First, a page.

Edgewater in Minerva, tomorrow.
The current owner, or schmuck, insists that he will either return our money , if the new owner doesn't leave it as a golf course, or, if the new owner keeps it as a course, honor our memberships. I am not holding my breath.It'll get worse when the new owners don't honor it. The schmuck ought to reward his long term regulars. Only a matter of time before the new owners apply for the variance to put in a new housing development or NEO's largest dancer bar.
It is surprising Windmill was not maintained perfectly.I was finally able to get out to Windmill Lakes for 18 holes. We were scheduled to tee off at 11:52, but didn't get off until about 12:10. We finished at 4:30.
The course was cart path only and a bit wet, so there was no roll. We were a little disappointed that there were a lot of leaves off the fairway. I probably lost 4 balls that I just couldn't find.
We are paired up with two young men that could really hit the ball. One was a former college golfer and played from the tips. Given my age and being realistic about my game, I played from the senior tees.
I look forward to playing the course when it's dry.
I'm wondering how many reduced rate memberships were sold. I'm guessing they think they will make up the money through cart fees, and food and drink.It is surprising Windmill was not maintained perfectly.
Playing cart path only and the course being wet is normal this time of year. #4,5,6,7 especially wet.
Our group will only play after Memorial Day.
It's just a shame to see golf course after golf course closing.Looking at an ad for new homes in the area, I noticed the subdivision name Dawn Acres and thought of the old cow pasture by the same name my dad and I used to play. I wondered if it, too, had become a housing development. Just googled the course and, yes, it is closed. This is the course I mentioned in an earlier post where my dad complained about the number of guys on the greens at one time.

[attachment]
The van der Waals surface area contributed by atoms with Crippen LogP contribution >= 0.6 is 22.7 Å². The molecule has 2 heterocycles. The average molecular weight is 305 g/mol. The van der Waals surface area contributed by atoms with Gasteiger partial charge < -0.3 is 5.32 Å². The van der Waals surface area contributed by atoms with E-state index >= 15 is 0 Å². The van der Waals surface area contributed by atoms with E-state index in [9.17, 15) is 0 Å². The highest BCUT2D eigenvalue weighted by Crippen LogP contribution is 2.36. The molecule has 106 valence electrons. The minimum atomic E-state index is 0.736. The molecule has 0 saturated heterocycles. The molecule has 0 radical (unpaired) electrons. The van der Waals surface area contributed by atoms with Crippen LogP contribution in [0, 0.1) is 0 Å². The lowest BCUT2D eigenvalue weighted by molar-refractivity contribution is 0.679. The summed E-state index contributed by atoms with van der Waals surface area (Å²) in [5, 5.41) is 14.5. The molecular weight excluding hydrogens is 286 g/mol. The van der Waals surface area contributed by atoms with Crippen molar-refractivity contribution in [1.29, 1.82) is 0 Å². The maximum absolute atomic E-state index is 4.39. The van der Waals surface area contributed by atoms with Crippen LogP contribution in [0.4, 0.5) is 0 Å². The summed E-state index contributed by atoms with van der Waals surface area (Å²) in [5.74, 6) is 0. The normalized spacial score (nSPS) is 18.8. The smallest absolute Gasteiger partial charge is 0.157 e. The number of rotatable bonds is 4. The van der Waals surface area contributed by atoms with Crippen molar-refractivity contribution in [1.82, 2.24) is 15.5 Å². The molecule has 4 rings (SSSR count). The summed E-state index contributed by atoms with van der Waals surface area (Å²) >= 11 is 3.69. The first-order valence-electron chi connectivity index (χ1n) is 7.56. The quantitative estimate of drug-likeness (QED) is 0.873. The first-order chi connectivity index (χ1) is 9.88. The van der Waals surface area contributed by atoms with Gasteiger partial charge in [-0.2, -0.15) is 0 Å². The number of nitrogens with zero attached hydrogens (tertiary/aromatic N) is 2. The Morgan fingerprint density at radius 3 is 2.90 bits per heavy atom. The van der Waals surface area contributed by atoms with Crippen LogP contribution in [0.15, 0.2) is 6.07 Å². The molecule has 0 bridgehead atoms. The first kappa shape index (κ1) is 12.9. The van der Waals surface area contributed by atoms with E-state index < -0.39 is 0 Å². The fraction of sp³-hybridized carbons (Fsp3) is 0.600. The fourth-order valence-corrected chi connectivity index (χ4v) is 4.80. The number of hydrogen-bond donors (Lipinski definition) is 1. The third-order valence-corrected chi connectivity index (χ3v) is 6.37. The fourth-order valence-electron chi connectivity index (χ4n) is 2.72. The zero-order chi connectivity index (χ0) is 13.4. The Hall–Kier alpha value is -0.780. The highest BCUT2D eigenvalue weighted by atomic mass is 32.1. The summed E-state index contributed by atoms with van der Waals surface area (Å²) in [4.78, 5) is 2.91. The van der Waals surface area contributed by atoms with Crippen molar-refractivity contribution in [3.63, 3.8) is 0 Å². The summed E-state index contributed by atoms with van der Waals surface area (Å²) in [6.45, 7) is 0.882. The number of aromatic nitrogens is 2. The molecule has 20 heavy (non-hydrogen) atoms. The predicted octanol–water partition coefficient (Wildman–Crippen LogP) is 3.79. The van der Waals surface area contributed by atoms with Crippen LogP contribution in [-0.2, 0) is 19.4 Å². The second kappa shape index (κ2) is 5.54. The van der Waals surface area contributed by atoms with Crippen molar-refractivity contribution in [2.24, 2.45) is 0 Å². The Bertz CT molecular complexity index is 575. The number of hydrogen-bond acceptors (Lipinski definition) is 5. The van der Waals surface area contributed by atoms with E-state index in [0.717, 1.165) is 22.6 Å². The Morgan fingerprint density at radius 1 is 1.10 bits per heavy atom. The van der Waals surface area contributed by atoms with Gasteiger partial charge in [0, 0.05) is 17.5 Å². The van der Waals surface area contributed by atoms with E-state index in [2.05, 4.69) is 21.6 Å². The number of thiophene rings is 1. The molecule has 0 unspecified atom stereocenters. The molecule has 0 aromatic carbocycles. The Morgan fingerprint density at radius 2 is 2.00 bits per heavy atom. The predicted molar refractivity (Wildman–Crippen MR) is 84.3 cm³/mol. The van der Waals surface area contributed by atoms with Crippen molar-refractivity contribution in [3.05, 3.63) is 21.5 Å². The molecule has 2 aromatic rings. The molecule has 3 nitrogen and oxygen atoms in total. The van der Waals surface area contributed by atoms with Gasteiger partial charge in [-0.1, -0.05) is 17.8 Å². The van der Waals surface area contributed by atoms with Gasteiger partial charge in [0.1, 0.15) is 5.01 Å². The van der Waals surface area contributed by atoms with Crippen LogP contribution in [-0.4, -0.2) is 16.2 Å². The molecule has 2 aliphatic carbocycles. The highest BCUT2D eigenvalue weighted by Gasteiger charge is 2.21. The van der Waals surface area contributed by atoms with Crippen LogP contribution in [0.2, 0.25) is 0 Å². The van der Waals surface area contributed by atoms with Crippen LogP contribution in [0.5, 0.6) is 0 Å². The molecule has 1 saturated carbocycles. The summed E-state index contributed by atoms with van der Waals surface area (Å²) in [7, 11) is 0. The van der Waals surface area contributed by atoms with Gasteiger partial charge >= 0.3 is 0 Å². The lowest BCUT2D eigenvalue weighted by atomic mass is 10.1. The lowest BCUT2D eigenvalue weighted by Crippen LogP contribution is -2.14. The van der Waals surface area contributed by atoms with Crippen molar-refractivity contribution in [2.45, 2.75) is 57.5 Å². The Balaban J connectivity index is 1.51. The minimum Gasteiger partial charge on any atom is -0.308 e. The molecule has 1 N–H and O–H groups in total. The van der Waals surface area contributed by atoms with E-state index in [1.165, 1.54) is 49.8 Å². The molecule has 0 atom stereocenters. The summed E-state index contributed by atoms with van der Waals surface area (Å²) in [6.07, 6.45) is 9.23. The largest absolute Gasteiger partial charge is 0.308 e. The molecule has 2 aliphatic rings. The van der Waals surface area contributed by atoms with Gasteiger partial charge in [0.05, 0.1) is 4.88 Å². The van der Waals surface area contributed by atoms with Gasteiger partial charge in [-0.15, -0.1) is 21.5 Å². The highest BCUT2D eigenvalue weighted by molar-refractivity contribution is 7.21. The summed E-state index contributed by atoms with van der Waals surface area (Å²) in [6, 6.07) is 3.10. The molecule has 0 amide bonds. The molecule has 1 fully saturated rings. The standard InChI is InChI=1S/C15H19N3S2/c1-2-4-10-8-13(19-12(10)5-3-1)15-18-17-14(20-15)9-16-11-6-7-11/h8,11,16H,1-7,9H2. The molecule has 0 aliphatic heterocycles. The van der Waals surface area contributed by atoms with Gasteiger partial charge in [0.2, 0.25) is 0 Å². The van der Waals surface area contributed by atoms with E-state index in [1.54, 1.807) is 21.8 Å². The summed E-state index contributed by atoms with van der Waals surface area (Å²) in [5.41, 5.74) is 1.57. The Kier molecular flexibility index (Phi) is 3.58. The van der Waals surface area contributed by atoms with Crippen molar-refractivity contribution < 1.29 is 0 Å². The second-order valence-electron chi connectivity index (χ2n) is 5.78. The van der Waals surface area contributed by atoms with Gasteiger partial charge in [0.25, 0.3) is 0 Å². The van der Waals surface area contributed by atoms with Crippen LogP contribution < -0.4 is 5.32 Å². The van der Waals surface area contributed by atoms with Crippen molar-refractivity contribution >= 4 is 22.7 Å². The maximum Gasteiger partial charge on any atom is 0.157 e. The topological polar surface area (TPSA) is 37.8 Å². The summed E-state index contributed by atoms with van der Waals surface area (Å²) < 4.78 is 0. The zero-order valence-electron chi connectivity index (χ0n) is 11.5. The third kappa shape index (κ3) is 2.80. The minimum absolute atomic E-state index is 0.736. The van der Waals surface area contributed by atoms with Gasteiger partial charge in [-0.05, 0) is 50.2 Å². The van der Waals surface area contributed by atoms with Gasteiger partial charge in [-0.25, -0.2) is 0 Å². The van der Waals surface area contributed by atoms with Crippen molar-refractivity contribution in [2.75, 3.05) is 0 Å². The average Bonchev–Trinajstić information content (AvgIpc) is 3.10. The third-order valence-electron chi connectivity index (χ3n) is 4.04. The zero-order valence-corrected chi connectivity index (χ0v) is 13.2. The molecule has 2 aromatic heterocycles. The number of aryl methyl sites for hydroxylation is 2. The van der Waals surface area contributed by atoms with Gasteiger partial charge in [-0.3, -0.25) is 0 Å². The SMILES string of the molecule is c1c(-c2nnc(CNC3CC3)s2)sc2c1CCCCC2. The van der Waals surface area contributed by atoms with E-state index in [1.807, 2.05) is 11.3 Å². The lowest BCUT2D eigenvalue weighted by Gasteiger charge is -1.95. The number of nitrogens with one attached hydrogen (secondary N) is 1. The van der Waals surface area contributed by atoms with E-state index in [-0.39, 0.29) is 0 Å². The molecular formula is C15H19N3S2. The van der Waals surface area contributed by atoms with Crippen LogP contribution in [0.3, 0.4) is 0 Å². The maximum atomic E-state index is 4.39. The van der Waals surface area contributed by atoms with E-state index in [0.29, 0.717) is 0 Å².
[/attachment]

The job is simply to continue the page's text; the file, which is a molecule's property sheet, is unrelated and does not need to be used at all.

All this makes me wonder how many owners ride the downward trend all the way to the bottom, hoping the tide will turn. Sad.
As usual, a fun day with Myron. Some golf, some rehashing old and previously told stories, and plenty of off color comments and musings. I am looking forward to the next outing with Myron.My first time out this year, at 11111111111411’s new home course at Windmill Lakes, with he and his Cuz. I’ve always done two times at the range tomstart the season before getting out on the course, but sort of used this as a practice round to immediately get into things, and I like this approach. Struggled on a couple holes on the front which really elevated my score, but was back to normal on the back nine (other than the fairway approach I had where I hit the top millimeter of the ball, popping it straight up, instead of 150 yards forward as I had originally intended).
Nice course. Kent’s golf teams use it as a home course, and tee-to-green it’s not tough if you keep it in play. The greens, however, have a good amount of undulation, with some devious pin placements, and those setups alone give the course good defense.
Slow round, given Easter Monday days off; somehow, a junior tournament going on there; cartpath only; a full tee sheet; and us starting early afternoon. Fun day with both Ones and Cuz, and I’m looking to get out Thursday in the Cleveland West Suburbs.